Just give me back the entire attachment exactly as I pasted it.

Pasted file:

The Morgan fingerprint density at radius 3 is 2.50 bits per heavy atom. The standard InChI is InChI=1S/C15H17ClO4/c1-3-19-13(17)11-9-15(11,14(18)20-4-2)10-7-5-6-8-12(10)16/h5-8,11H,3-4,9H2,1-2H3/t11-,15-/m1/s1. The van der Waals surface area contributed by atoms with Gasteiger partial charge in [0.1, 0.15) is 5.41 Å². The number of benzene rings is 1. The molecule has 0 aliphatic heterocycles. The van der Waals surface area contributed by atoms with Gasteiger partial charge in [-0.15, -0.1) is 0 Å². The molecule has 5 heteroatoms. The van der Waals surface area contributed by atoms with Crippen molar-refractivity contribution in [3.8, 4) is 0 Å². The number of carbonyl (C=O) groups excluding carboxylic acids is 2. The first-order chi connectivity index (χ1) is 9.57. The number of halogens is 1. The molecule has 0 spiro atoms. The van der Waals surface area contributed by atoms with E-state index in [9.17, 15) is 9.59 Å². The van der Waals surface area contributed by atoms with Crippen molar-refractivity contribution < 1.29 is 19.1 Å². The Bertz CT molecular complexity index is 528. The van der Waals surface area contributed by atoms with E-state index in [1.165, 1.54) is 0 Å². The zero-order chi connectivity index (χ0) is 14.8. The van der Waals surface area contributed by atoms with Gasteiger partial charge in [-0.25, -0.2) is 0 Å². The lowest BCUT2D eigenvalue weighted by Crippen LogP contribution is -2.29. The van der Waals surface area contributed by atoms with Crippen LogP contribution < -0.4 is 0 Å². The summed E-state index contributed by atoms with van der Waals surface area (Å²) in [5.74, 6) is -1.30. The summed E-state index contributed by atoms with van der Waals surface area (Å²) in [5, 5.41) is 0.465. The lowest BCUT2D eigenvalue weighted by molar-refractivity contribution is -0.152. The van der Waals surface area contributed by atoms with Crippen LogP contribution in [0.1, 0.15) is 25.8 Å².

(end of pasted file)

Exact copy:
The Morgan fingerprint density at radius 3 is 2.50 bits per heavy atom. The standard InChI is InChI=1S/C15H17ClO4/c1-3-19-13(17)11-9-15(11,14(18)20-4-2)10-7-5-6-8-12(10)16/h5-8,11H,3-4,9H2,1-2H3/t11-,15-/m1/s1. The van der Waals surface area contributed by atoms with Gasteiger partial charge in [0.1, 0.15) is 5.41 Å². The number of benzene rings is 1. The molecule has 0 aliphatic heterocycles. The van der Waals surface area contributed by atoms with Gasteiger partial charge in [-0.15, -0.1) is 0 Å². The molecule has 5 heteroatoms. The van der Waals surface area contributed by atoms with Crippen molar-refractivity contribution in [3.8, 4) is 0 Å². The number of carbonyl (C=O) groups excluding carboxylic acids is 2. The first-order chi connectivity index (χ1) is 9.57. The number of halogens is 1. The molecule has 0 spiro atoms. The van der Waals surface area contributed by atoms with E-state index in [9.17, 15) is 9.59 Å². The van der Waals surface area contributed by atoms with Crippen molar-refractivity contribution < 1.29 is 19.1 Å². The Bertz CT molecular complexity index is 528. The van der Waals surface area contributed by atoms with E-state index in [1.165, 1.54) is 0 Å². The zero-order chi connectivity index (χ0) is 14.8. The van der Waals surface area contributed by atoms with Gasteiger partial charge in [-0.25, -0.2) is 0 Å². The lowest BCUT2D eigenvalue weighted by Crippen LogP contribution is -2.29. The van der Waals surface area contributed by atoms with Crippen LogP contribution < -0.4 is 0 Å². The summed E-state index contributed by atoms with van der Waals surface area (Å²) in [5.74, 6) is -1.30. The summed E-state index contributed by atoms with van der Waals surface area (Å²) in [5, 5.41) is 0.465. The lowest BCUT2D eigenvalue weighted by molar-refractivity contribution is -0.152. The van der Waals surface area contributed by atoms with Crippen LogP contribution in [0.1, 0.15) is 25.8 Å².